Frequently Asked Questions

What is Broadband?

- Broadband is high-speed internet access that is always operating and available for connection.

What is Digital Opportunity?

- Digital opportunity is the idea that all individuals and communities have the resources to access the Internet, including existing broadband infrastructure in their communities, affordable Internet service, access to technology, and digital literacy tools.

Who do I contact if I have questions about Broadband Access and Digital Opportunity?

- The Broadband Office within the Department of Economic and Community Development (ECD) can be contacted by emailing

How strong of a internet connection do I need?

- The FCC recommends speeds of 100/20 mbps (megabytes per second).

Types of Broadband Infrastructures

- Digital Subscriber Line (DSL)

DSL is a wireline transmission technology that transmits data faster than traditional copper telephone lines installed in homes and businesses. DSL-based broadband provides transmission speeds ranging from several hundred Kbps to millions of bits per second (Mbps). The availability and speed of your DSL service may depend on the distance from your home or business to the closest telephone company facility.

The following are types of DSL transmission technologies:

  •  Asymmetrical Digital Subscriber Line (ADSL) – Used primarily by residential customers, such as Internet surfers, who receive much data but only send a little. ADSL typically provides faster speed in the downstream direction than in the upstream order. ADSL

allows faster downstream data transmission over the same line that includes voice service without disrupting regular telephone calls on that line.

  • Symmetrical Digital Subscriber Line (SDSL) – Used typically by businesses for services such as video conferencing, which need significant upstream and downstream bandwidth.

Faster forms of DSL typically available to businesses include:

  •  High data rate Digital Subscriber Line (HDSL); and
  •  Very High data rate Digital Subscriber Line (VDSL).

- Cable Modem

Cable modem service enables cable operators to provide broadband using the same coaxial cables that deliver pictures and sound to your TV set. Most cable modems are external devices with two connections: one to the cable wall outlet and the other to a computer. They provide transmission speeds of 1.5 Mbps or more. Subscribers can access their cable modem service by turning on their computers without dialing up an ISP. You can still watch cable TV while using it. Transmission speeds vary depending on the type of cable modem, cable network, and traffic load. Speeds are comparable to DSL.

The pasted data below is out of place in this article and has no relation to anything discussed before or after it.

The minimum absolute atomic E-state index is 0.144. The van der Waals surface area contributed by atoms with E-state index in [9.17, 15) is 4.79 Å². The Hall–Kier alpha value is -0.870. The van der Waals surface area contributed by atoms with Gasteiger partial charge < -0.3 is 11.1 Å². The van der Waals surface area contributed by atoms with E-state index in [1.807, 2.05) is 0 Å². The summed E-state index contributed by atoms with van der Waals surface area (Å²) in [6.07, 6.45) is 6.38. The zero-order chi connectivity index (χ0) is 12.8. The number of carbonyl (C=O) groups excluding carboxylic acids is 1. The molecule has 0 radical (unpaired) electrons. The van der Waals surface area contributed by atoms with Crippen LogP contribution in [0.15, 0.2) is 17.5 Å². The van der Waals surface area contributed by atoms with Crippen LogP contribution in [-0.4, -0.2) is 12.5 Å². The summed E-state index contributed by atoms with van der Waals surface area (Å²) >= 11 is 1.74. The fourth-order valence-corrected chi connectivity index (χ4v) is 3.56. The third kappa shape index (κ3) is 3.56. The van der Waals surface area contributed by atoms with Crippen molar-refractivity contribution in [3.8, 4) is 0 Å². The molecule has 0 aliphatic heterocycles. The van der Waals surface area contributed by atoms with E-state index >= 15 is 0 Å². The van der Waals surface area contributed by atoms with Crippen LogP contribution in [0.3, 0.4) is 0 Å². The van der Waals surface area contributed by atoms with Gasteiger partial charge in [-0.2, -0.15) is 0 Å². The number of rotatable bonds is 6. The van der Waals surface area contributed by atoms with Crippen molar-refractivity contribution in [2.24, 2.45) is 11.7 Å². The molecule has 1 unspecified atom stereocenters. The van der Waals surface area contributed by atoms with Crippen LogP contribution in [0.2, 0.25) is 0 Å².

- Fiber

Fiber optic technology converts electrical signals carrying data to light and sends the light through transparent glass fibers about the diameter of a human hair. Fiber transmits data speeds far exceeding current DSL or cable modem speeds, typically tens or hundreds of Mbps. The same fiber providing your broadband can also simultaneously deliver voice (VoIP) and video services, including video-on-demand. The speed you experience will vary depending on various factors, such as how close to your computer the service provider brings the fiber and how the service provider configures the service, including the amount of bandwidth used.

- Wireless

Wireless broadband connects a home or business to the Internet using a radio link between the customer’s location and the service provider’s facility. Wireless broadband can be mobile or fixed. Wireless technologies using longer-range directional equipment provide broadband service in remote or sparsely populated areas where DSL or cable modem service would be costly. Speeds are generally comparable to DSL and cable modem. An external antenna is usually required. Wireless broadband Internet access services offered over fixed networks allow consumers to access the Internet from a fixed point while stationary, often requiring a direct line-of-sight between the wireless transmitter and receiver. These offered services using both licensed spectrum and unlicensed devices. For example, thousands of small Wireless Internet Services Providers (WISPs) provide wireless broadband at speeds of around one Mbps using unlicensed devices, often in rural areas not served by cable or wireline broadband networks.

- Satellite

Satellite broadband is another useful wireless broadband serving remote or sparsely populated areas. Just as satellites orbiting the Earth provide vital links for telephone and television services, they can also provide links for broadband. Downstream and upstream speeds for satellite broadband depend on several factors, including the provider and service package purchased, the consumer’s line of sight to the orbiting satellite, and the weather. Typically, a consumer can expect to receive (download) at a speed of about 500 Kbps and send (upload) at about 80 Kbps. These speeds may be slower than DSL and cable modem, but they are about ten times faster than the download speed with dial-up Internet access. Service disruption can happen in extreme weather conditions.

- Broadband over Powerline (BPL)

BPL is the delivery of broadband over the existing low- and medium-voltage electric power distribution network. BPL speeds are comparable to DSL and cable modem speeds. BPL provides homes using existing electrical connections and outlets. BPL is an emerging technology that is available in minimal areas. It has significant potential because of installed power lines virtually everywhere, alleviating the need to build new broadband facilities for every customer.